In a span of four days last week, two current executives and one recently retired top ranking executive of major financial firms were found dead. Both media and police have been quick to label the deaths as likely suicides. Missing from the reports is the salient fact that all three of the financial firms the executives worked for are under investigation for potentially serious financial fraud.
The deaths began on Sunday, January 26. London police reported that William Broeksmit, a top executive at Deutsche Bank who had retired in 2013, had been found hanged in his home in the South Kensington section of London. The day after Broeksmit was pronounced dead, Eric Ben-Artzi, a former risk analyst turned whistleblower at Deutsche Bank, was scheduled to speak at Auburn University in Alabama on his allegations that Deutsche had hid $12 billion in losses during the financial crisis with the knowledge of senior executives. Two other whistleblowers have brought similar charges against Deutsche Bank.
- Sprott: “Manipulation Of Gold By Central Banks Cannot Continue In 2014″ (ZeroHedge, Jan 17, 2014):
With Deutsche Bank quitting the price-setting panel for gold and Bafin bearing down on the manipulators, Eric Sprott provides some more color on where the manipulation in the precious metals markets is underway (and when it will end)…
Submitted by Eric Sprott of Sprott Global Resource Investments,
As we very well know, 2013 was a difficult but also puzzling year for precious metals investors. The price of gold, silver and their related equities declined by a significant amount while demand for physical bullion from emerging markets and their Central Banks was exceptionally strong.
- German Gold Manipulation Blowback Escalates: Deutsche Bank Exits Gold Price Fixing (ZeroHedge, Jan 17, 2014):
Germany’s blowback against gold manipulation is accelerating. Following yesterday’s report that Bafin took a hard line against precious metals manipulation, after its president Elke Koenig said possible manipulation of precious metals “is worse than the Libor-rigging scandal“, today the response has trickled down to Germany and Europe’s largest bank, Deutsche Bank, which announced that it would withdraw from the appropriately named gold and silver price “fixing”, as European regulators investigate suspected manipulation of precious metals prices by banks. As a reminder, Deutsche is one of five banks involved in the twice-daily gold fix for global price setting and said it was quitting the process after withdrawing from the bulk of its commodities business. The scramble away from gold fixing was certainly assisted by the recent first (of many) manipulation expose in the legacy media, when Bloomberg revealed “How Gold Price Is Manipulated During The “London Fix.” And sure enough, with Germany already very sensitive to the topic of its gold repatriation, and specifically why it is taking so long, it was only a matter of time before any German involvement in gold manipulation escalated to the very top.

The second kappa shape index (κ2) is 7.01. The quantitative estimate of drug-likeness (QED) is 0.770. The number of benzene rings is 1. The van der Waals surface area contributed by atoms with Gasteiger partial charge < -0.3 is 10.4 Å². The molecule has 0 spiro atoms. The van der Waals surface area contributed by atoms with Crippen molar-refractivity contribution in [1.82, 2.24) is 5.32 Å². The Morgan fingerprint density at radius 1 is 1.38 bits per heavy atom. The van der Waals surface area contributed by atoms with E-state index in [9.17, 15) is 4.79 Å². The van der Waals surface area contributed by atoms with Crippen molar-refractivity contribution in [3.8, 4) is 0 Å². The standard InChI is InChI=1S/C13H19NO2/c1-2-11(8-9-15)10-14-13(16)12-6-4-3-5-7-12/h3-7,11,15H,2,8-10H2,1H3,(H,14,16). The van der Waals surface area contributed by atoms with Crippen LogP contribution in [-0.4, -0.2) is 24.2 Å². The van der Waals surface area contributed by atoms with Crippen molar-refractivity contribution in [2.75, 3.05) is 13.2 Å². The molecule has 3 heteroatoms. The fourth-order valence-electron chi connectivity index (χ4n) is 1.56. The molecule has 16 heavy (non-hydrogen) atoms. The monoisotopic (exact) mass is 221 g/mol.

“Deutsche Bank is withdrawing its participation in the gold and silver benchmark setting process following the significant scaling back of our commodities business. We remain fully committed to our precious metals business,” it said in a statement.